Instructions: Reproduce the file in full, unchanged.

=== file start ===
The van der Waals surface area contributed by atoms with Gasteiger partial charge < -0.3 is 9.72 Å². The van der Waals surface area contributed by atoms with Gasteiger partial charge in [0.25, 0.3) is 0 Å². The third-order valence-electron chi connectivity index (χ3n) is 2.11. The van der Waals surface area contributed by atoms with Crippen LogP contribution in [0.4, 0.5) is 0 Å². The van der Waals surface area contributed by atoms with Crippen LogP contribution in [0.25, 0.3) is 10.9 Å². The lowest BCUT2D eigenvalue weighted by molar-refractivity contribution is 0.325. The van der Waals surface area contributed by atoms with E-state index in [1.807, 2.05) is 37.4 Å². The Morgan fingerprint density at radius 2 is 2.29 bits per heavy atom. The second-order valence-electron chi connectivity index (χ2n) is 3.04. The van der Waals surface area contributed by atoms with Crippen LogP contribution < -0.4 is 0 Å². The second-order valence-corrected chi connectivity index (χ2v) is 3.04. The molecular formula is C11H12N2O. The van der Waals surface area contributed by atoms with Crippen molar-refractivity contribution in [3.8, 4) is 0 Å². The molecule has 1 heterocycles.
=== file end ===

The van der Waals surface area contributed by atoms with Gasteiger partial charge < -0.3 is 9.72 Å². The van der Waals surface area contributed by atoms with Gasteiger partial charge in [0.25, 0.3) is 0 Å². The third-order valence-electron chi connectivity index (χ3n) is 2.11. The van der Waals surface area contributed by atoms with Crippen LogP contribution in [0.4, 0.5) is 0 Å². The van der Waals surface area contributed by atoms with Crippen LogP contribution in [0.25, 0.3) is 10.9 Å². The lowest BCUT2D eigenvalue weighted by molar-refractivity contribution is 0.325. The van der Waals surface area contributed by atoms with E-state index in [1.807, 2.05) is 37.4 Å². The Morgan fingerprint density at radius 2 is 2.29 bits per heavy atom. The second-order valence-electron chi connectivity index (χ2n) is 3.04. The van der Waals surface area contributed by atoms with Crippen LogP contribution < -0.4 is 0 Å². The second-order valence-corrected chi connectivity index (χ2v) is 3.04. The molecular formula is C11H12N2O. The van der Waals surface area contributed by atoms with Crippen molar-refractivity contribution in [3.8, 4) is 0 Å². The molecule has 1 heterocycles.